Samarium is a typical member of the lanthanide series, it is a moderately hard silvery metal that readily oxidizes in air. The name samarium is after the mineral samarskite from which it was isolated. Although classified as a rare earth element, samarium is the 40th most abundant element in the Earth’s crust and is more common than such metals as tin. In nuclear industry, especially natural and artificial samarium 149 has an important impact on the operation of a nuclear reactor. Samarium 149 has a very large neutron capture cross-section (about 42,000 barns). Since natural samarium contains about 14% of 149Sm, it can be used as an absorbing material in control rods.
Protons and Neutrons in Samarium
Samarium is a chemical element with atomic number 62 which means there are 62 protons in its nucleus. Total number of protons in the nucleus is called the atomic number of the atom and is given the symbol Z. The total electrical charge of the nucleus is therefore +Ze, where e (elementary charge) equals to 1,602 x 10-19 coulombs.
The total number of neutrons in the nucleus of an atom is called the neutron number of the atom and is given the symbol N. Neutron number plus atomic number equals atomic mass number: N+Z=A. The difference between the neutron number and the atomic number is known as the neutron excess: D = N – Z = A – 2Z.
For stable elements, there is usually a variety of stable isotopes. Isotopes are nuclides that have the same atomic number and are therefore the same element, but differ in the number of neutrons. Mass numbers of typical isotopes of Samarium are 149, 150, 152, 154.
Main Isotopes of Samarium
Samarium occurs in 7 natural isotopes: 144Sm, 147Sm, 148Sm, 149Sm, 150Sm, 152Sm and 154Sm. 152Sm is the most common isotope, having a natural abundance of approximately 26%. Of these, 147Sm and 148Sm are very slightly radioactive, decaying both by alpha decay with a half-life of 1.06×1011 years and 7×1015 years.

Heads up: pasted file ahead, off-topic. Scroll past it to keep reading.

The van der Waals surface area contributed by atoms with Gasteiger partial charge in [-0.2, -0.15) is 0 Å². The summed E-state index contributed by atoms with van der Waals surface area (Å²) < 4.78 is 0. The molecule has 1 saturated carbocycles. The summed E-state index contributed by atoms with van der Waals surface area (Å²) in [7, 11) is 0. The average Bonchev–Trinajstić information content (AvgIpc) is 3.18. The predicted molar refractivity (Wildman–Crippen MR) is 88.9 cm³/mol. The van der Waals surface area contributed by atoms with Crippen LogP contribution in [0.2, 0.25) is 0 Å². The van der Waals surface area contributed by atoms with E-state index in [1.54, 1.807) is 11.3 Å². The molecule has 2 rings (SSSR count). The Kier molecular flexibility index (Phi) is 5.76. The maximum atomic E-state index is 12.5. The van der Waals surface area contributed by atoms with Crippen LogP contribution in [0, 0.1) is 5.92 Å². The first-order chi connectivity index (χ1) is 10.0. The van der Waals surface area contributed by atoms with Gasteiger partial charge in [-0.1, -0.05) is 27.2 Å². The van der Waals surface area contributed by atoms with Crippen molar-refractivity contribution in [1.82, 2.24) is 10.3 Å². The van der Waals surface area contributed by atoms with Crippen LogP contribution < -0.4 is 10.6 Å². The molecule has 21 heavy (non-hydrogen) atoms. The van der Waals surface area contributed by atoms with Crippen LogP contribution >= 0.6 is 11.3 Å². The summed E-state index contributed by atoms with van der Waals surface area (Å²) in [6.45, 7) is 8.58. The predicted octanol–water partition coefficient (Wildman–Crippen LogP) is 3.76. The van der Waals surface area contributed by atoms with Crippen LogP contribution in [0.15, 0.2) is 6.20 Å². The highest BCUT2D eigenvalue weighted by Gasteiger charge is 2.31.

Samarium-144 is composed of 62 protons, 82 neutrons, and 62 electrons.
Samarium-147 is composed of 62 protons, 85 neutrons, and 62 electrons.
Samarium-148 is composed of 62 protons, 86 neutrons, and 62 electrons.
Samarium-149 is composed of 62 protons, 87 neutrons, and 62 electrons.
Samarium-150 is composed of 62 protons, 88 neutrons, and 62 electrons.
Samarium-152 is composed of 62 protons, 90 neutrons, and 62 electrons.
Samarium-154 is composed of 62 protons, 92 neutrons, and 62 electrons.
Electrons and Electron Configuration
The number of electrons in an electrically-neutral atom is the same as the number of protons in the nucleus. Therefore, the number of electrons in neutral atom of Samarium is 62. Each electron is influenced by the electric fields produced by the positive nuclear charge and the other (Z – 1) negative electrons in the atom.
Since the number of electrons and their arrangement are responsible for the chemical behavior of atoms, the atomic number identifies the various chemical elements. The configuration of these electrons follows from the principles of quantum mechanics. The number of electrons in each element’s electron shells, particularly the outermost valence shell, is the primary factor in determining its chemical bonding behavior. In the periodic table, the elements are listed in order of increasing atomic number Z.
Electron configuration of Samarium is [Xe] 4f6 6s2.
Possible oxidation states are +2,3.
Most Common Application of Samarium
Samarium is mainly used in preparing samarium-cobalt alloy magnets for electric guitars, small motors and headphones. These samarium–cobalt magnet alloys (generally written as SmCo5, or SmCo Series 1:5) have one atom of rare-earth samarium per five atoms of cobalt. By weight this magnet alloy will typically contain 36% samarium with the balance cobalt. Samarium-cobalt magnets are much more powerful than iron magnets. They remain magnetic at high temperatures and so are used in microwave applications.
|Number of protons||62|
|Number of neutrons (typical isotopes)||149, 150, 152, 154|
|Number of electrons||62|
|Electron configuration||[Xe] 4f6 6s2|
Properties of other elements